Identifying vulnerable population groups: On-time infant vaccination coverage in Australia

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Hannah Moore
Parveen Fathima
Heather Gidding
Nicholas de Klerk
Bette Liu
Vicky Sheppeard
Published online: Aug 23, 2018


Introduction
Immunisation coverage is a good measure of immunisation program effectiveness. Coverage of the 3-dose infant schedule in Australia assessed at age 12 months is >90%. Timeliness is an important goal for population immunity, but on-time coverage of the 2-4-6 month schedule and coverage in specific populations is rarely reported.


Objectives and Approach
We conducted a retrospective population-based cohort study of 1.9 million Australian births, 1996-2012 (approximately 42% of Australia’s population). Individual data from state-held birth and perinatal records were combined with Commonwealth-held immunisation and death records, through probabilistic linkage. We assessed on-time coverage across 13 demographic and perinatal characteristics of diphtheria-tetanus-pertussis vaccines (DTP) defined as vaccination 14 days prior to the scheduled due date, to 30 days afterwards.


Results
On-time DTP vaccination coverage in non-Aboriginal infants was 88.1% for the 2-month dose, 82.0% for 4-month dose, and 76.7% for 6-month dose; 3-dose coverage was 91.3% when assessed at 12 months. On-time DTP coverage for Aboriginal infants was 77.0%, 66.5%, and 61.0%; 3-dose coverage at 12 months was 79.3%. Appreciable differences in on-time coverage were observed across population subgroups. On-time coverage in non-Aboriginal infants born to mothers with ≥3 previous pregnancies was 62.5% for the 6-month dose (47.9% for Aboriginal infants); up to 23.5% lower than for first-borns. Infants born to mothers who smoked during pregnancy had coverage 8.7-10.3% lower than infants born to non-smoking mothers for the 4- and 6-month dose. A linear relationship was apparent with increasing socio-economic disadvantage and decreasing on-time coverage.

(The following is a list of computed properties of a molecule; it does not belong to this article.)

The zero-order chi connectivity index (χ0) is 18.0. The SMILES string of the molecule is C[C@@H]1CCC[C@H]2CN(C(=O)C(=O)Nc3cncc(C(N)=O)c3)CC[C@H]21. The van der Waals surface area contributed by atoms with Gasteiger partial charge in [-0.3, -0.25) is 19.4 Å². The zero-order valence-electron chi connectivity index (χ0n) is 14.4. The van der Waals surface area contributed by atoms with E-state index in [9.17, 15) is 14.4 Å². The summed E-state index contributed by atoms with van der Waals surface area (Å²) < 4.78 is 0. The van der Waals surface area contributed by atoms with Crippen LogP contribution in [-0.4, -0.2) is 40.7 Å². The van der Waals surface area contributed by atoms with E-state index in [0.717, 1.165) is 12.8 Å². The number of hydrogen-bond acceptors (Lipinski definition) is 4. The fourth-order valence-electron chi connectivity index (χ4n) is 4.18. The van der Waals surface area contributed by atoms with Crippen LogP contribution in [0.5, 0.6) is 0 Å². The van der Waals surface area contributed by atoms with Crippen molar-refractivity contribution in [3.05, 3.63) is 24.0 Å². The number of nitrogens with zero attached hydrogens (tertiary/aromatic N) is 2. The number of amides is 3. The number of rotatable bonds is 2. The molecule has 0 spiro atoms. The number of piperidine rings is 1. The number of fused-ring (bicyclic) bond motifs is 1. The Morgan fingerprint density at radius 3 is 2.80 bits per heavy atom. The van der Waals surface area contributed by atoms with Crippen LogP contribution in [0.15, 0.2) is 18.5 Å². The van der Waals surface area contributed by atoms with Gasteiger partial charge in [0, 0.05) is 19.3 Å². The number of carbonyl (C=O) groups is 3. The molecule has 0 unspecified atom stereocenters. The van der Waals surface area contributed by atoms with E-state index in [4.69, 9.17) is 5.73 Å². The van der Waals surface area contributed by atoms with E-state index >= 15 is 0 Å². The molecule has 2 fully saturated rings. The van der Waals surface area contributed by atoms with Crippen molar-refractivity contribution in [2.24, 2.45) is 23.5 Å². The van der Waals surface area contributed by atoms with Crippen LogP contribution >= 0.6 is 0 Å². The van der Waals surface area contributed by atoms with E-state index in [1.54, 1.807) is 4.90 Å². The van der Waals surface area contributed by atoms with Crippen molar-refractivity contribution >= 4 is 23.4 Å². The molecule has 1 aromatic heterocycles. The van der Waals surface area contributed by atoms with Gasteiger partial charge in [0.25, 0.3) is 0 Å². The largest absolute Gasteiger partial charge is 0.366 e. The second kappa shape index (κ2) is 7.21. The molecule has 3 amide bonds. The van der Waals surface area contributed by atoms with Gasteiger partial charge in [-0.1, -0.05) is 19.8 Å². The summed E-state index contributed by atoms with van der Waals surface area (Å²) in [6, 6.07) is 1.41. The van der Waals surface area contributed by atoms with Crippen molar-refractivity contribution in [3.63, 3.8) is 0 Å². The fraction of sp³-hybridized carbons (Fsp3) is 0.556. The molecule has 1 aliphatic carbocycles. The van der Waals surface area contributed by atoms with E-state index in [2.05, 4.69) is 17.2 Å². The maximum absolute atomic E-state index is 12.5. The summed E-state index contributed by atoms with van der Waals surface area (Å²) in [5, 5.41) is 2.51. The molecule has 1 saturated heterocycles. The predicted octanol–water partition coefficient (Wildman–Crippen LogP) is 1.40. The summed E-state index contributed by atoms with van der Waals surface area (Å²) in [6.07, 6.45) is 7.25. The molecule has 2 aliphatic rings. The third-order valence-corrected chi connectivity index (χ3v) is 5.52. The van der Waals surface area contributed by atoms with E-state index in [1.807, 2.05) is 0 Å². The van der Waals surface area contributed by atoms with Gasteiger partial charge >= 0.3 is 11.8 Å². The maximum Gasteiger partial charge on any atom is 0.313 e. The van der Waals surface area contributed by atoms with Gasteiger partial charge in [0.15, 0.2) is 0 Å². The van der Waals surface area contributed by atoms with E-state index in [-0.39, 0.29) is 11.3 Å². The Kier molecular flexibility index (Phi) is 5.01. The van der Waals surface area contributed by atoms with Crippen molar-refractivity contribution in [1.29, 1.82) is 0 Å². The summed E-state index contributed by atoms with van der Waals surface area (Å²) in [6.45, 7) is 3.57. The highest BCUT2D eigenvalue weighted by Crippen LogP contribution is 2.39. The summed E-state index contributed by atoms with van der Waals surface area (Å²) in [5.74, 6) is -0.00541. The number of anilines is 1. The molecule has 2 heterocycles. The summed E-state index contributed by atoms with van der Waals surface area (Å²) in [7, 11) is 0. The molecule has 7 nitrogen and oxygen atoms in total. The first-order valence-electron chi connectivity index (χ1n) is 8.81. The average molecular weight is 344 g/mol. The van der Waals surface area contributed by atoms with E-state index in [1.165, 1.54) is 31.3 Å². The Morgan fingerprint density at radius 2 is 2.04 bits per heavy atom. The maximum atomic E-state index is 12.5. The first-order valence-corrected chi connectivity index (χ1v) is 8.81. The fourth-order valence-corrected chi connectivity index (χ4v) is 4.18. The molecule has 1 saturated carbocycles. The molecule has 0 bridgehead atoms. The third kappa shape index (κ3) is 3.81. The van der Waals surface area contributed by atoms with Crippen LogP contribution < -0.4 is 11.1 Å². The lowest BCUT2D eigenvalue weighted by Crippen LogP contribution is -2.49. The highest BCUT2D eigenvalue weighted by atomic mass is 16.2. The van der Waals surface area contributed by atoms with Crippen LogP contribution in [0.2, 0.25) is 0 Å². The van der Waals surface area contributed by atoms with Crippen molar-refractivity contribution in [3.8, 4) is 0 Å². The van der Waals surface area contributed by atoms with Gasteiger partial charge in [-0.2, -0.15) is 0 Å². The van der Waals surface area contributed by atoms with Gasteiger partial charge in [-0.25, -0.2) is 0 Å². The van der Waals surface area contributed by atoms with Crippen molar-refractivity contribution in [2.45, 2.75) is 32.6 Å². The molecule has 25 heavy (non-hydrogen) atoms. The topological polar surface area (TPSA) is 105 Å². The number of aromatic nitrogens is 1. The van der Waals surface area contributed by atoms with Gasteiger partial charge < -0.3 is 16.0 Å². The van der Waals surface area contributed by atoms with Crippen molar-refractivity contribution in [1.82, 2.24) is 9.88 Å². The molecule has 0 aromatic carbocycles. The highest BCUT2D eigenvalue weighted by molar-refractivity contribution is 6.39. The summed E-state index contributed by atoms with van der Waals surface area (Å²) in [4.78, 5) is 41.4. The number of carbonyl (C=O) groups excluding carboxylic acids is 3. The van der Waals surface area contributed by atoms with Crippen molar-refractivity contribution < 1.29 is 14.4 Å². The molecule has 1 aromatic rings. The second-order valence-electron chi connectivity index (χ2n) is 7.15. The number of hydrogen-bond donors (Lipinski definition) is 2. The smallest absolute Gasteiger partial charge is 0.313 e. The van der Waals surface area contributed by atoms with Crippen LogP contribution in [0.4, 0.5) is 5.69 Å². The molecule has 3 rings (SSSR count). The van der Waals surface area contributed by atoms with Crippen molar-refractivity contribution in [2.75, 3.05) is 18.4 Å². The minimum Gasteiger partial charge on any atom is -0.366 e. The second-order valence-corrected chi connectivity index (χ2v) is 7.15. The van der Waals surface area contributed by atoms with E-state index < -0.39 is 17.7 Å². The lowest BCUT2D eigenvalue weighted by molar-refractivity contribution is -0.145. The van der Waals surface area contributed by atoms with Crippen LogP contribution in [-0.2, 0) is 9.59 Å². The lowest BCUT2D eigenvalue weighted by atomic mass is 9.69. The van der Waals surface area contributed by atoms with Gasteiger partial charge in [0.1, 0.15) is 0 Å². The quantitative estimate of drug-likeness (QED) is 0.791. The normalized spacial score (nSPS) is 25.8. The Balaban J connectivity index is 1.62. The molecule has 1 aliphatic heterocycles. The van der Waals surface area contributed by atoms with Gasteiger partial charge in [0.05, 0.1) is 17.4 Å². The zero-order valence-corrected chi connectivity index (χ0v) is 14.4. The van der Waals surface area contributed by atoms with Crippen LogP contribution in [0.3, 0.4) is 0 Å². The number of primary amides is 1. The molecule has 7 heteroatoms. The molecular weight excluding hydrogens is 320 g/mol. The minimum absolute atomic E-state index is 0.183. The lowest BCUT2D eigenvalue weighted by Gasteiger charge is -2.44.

Conclusion/Implications
On-time vaccination coverage of the 2-4-6 month schedule is only 50-60% across specific population subgroups representing a significant avoidable public health risk. Australian Aboriginal infants, multiparous mothers, and those who are socio-economically disadvantaged are key groups most likely to benefit from targeted programs addressing vaccine timeliness.


Introduction

Immunisation coverage is a good measure of immunisation program effectiveness. Coverage of the 3-dose infant schedule in Australia assessed at age 12 months is >90%. Timeliness is an important goal for population immunity, but on-time coverage of the 2-4-6 month schedule and coverage in specific populations is rarely reported.

Objectives and Approach

We conducted a retrospective population-based cohort study of 1.9 million Australian births, 1996-2012 (approximately 42% of Australia’s population). Individual data from state-held birth and perinatal records were combined with Commonwealth-held immunisation and death records, through probabilistic linkage. We assessed on-time coverage across 13 demographic and perinatal characteristics of diphtheria-tetanus-pertussis vaccines (DTP) defined as vaccination 14 days prior to the scheduled due date, to 30 days afterwards.

Results

On-time DTP vaccination coverage in non-Aboriginal infants was 88.1% for the 2-month dose, 82.0% for 4-month dose, and 76.7% for 6-month dose; 3-dose coverage was 91.3% when assessed at 12 months. On-time DTP coverage for Aboriginal infants was 77.0%, 66.5%, and 61.0%; 3-dose coverage at 12 months was 79.3%. Appreciable differences in on-time coverage were observed across population subgroups. On-time coverage in non-Aboriginal infants born to mothers with \(\geq\)3 previous pregnancies was 62.5% for the 6-month dose (47.9% for Aboriginal infants); up to 23.5% lower than for first-borns. Infants born to mothers who smoked during pregnancy had coverage 8.7-10.3% lower than infants born to non-smoking mothers for the 4- and 6-month dose. A linear relationship was apparent with increasing socio-economic disadvantage and decreasing on-time coverage.

Conclusion/Implications

On-time vaccination coverage of the 2-4-6 month schedule is only 50-60% across specific population subgroups representing a significant avoidable public health risk. Australian Aboriginal infants, multiparous mothers, and those who are socio-economically disadvantaged are key groups most likely to benefit from targeted programs addressing vaccine timeliness.

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